Hi Joshua. Just read this review. To be honest this is a fairly average review. What sets the P182 series apart from other cases is specifically the ability to route cables behind the backplate the motherboard is fixed to and between the rear case cover. There are cable ties, fixing points, and access holes for just this purpose.

    By removing the cable mess from the area over the motherboard you give the case a much better airflow and therefore lower overall ambient temperatures. You say the review was rushed but there would have been little if extra time involved in quickly routing the cables behind the keyboard.

    So really you have defeated the whole purpose for using this case in the first place. Sorry but a little more attention to detail next time would be good.
    Reply
  • Anorax - Sunday, July 15, 2007 - link

    The word *keyboard should read *motherboard. Reply
  • Jodiuh - Friday, April 13, 2007 - link

    Why must they continue to put the bottom 120 in the middle of the case? My HDD's will roast 10C hotter in that config as opposed to blowing cool air OVER the HDD's. :( Reply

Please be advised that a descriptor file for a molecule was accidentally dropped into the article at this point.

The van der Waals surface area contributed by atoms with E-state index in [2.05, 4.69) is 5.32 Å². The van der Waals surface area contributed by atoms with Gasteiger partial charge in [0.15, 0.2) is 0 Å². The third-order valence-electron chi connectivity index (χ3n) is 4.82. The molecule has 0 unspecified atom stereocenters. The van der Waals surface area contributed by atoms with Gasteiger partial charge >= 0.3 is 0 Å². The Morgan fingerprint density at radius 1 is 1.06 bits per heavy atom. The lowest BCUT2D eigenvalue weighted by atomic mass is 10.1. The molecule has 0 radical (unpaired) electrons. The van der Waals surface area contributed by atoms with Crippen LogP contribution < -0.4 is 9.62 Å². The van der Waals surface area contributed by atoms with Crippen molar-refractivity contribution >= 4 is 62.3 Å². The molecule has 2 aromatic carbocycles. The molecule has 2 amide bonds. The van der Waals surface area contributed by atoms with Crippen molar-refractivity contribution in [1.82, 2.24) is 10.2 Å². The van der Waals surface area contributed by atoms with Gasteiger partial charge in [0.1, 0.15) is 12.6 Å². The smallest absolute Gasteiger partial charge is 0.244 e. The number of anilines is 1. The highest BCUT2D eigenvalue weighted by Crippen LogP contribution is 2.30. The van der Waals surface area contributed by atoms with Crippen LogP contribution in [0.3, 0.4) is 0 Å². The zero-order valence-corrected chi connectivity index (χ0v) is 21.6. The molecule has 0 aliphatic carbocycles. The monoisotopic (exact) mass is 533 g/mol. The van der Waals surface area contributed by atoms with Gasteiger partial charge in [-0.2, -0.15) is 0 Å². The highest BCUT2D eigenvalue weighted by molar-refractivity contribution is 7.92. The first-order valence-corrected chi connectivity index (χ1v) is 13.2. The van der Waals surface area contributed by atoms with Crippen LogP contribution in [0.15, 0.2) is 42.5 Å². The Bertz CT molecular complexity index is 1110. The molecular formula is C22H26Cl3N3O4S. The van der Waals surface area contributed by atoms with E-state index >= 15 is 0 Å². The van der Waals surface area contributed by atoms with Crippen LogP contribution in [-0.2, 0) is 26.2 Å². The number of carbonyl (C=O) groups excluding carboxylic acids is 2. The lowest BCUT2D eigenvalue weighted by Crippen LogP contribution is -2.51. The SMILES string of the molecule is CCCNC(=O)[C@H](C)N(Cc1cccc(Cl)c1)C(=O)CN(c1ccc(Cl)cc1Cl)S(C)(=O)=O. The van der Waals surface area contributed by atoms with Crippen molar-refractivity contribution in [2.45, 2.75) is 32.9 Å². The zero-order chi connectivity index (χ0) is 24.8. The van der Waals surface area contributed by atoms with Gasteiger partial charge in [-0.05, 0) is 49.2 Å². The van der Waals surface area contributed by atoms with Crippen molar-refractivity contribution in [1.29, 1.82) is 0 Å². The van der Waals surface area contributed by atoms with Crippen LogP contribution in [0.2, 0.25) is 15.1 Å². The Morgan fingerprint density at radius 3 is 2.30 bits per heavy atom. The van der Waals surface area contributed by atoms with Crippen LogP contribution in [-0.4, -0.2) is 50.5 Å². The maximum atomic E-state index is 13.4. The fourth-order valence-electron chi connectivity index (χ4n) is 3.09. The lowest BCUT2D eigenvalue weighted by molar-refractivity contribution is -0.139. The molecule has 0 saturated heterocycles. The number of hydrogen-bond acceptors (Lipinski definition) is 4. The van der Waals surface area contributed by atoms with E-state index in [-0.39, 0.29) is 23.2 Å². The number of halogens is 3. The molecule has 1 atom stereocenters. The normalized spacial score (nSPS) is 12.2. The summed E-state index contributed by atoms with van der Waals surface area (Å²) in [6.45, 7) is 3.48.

• Leth - Tuesday, May 22, 2007 - link

    You can move the middle mounted 120mm fan to the front of the case if you wish, or even add an extra so you have two 120mm's in the bottom part. Having two gives you a push/pull airflow setup for hd's mounted in the bottom ;) Reply
  • afilis - Friday, April 13, 2007 - link

    Correct me if i'm wrong but i haven't seen anywhere in the review if you can fit a pair of 8800gtx with both cages installed, as these gfx cards are extra long...?? Reply
  • bamacre - Thursday, April 12, 2007 - link

    Don't get me wrong, this case, and others have a lot of features not found in a Dell, but take a peek inside a Dell XPS 410 or Precision 390.

    Dell's assembly for the optical drives is one major thing that no other cases I have seen have tried to duplicate. The Precision 390 case design even allows for the changing of the optical drives to be rotated so that the system can be used as a desktop or a tower, and this change takes literally 90 seconds. It is just so incredibly easy to add or replace an optical drive in a Dell because of the case design.